Just over a year ago, MarketWatch's Chief Economist Irwin Kellner recommended that the federal government distribute $3,000 gift cards to every citizen over age 16 to stimulate the economy.

Many people thought the idea was crazy at best, and it's easy to see why. Distributing $3,000 gift cards to all U.S. citizens age 16 and over would have cost $705 billion, and there certainly would have been a chorus of opposition, with critics attacking it as a costly and wasteful welfare program.But in retrospect, Kellner's plan may have been a good idea, providing enough much-needed stimulus to boost the U.S. economy to a sustainable level of growth. Keep in mind that the original stimulus program -- which, along with money for infrastructure projects, contained both tax cuts and supports for automatic economic stabilizers like unemployment compensation and food stamps -- was budgeted at $786 billion and will probably cost more than that once the final tally is in.

Gift Cards: Bigger Bang for The Buck?

The gift card plan offers a major advantage over the existing stimulus program: properly structured, the gift cards would have provided more stimulus, and faster -- as much as a $400 billion would have deployed in the U.S. economy within a couple of months. That would likely have moved GDP more because, all other factors being equal, a $400 billion lump-sum stimulus program provides more GDP 'bang-for-the-buck' than, for example, two $200 billion stimulus infusions spread over a longer time period.

And, unlike some current stimulus money, all of the gift card money would have been spent -- Kellner's idea did not allow for saving gift card funds – providing even more stimulation to the economy. With the current stimulus program, a portion of the money -- for example, the portion of a highway project construction worker's salary that he or she chooses to save -- would not go directly into commerce via purchases, thus lowering the program's overall GDP impact.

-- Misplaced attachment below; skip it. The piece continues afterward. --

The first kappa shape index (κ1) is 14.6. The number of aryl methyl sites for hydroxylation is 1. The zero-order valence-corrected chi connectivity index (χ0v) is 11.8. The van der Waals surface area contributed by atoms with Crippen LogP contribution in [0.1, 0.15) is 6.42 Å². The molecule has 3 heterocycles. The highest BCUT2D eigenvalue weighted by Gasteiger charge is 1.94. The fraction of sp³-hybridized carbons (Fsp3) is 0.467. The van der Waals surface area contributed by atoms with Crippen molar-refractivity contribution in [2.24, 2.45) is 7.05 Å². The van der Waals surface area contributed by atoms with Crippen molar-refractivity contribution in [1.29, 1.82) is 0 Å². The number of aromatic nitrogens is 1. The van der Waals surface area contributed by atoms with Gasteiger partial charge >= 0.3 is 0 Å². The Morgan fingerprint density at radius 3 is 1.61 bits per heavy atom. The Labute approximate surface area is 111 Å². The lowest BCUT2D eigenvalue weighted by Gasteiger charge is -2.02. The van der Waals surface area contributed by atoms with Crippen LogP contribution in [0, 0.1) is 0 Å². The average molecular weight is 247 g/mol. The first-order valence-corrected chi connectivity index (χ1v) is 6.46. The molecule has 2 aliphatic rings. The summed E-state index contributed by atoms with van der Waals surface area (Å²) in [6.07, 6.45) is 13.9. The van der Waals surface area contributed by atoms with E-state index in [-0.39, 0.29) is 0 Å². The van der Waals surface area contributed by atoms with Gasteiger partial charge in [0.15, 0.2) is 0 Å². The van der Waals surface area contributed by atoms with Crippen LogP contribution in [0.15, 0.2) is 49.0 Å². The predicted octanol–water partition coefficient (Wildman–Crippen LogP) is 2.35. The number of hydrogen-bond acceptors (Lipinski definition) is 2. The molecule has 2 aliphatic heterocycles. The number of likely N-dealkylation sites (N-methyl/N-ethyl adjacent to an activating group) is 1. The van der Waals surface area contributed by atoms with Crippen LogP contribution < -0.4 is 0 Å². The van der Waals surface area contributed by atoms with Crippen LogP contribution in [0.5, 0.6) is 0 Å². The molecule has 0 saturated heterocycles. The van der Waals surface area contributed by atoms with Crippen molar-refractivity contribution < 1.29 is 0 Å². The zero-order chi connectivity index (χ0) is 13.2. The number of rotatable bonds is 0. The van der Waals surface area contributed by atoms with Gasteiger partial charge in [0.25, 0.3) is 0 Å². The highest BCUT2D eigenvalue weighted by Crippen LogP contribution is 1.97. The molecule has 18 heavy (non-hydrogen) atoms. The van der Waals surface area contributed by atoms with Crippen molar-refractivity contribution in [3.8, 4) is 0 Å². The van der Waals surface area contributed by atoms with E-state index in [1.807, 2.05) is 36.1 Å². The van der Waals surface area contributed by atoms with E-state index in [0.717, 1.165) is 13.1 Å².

Moreover, the greater bang-for-the-buck from gift cards looks pretty good right now when, two quarters into what appears to be an economic recovery, the economy is still in need of more demand. Despite what you hear about huge deficits and large increases in government spending, the biggest problem facing the U.S. economy now is a lack of buying power. That's right: There's still not enough dough circulating in the U.S. economy. There is not nearly enough demand to absorb the excess capacity in the industrial sector, or to buy consumer goods, or to employ the roughly 20 million Americans without full-time work who want it. The gift card program probably would have created more jobs by moving the GDP needle more dramatically.

Creating More Demand

Given the gift cards' macroeconomic advantages, how likely is that the Obama administration or Congress will try the idea at this juncture? Well, the chances are slim to none, and as that old joke goes, slim is out of town.

Even so, the economy needs more stimulus, so Obama administration should move forward with the $80 billion jobs bill currently winding its way through the Senate, or reallocate TARP or other federal money to create a $30 billion fund for small business credit lines. Each is vitally needed, and Congress should not let back-to-back $1 trillion deficits -- or even back-to-back blizzards in Washington -- divert them from these urgent tasks.

A year ago, the $3,000 gift card program was an unlikley idea that would, nevertheless, probably have put the nation in a better place economically than it is today. Here's hoping we won't be saying the same thing again a year from now.

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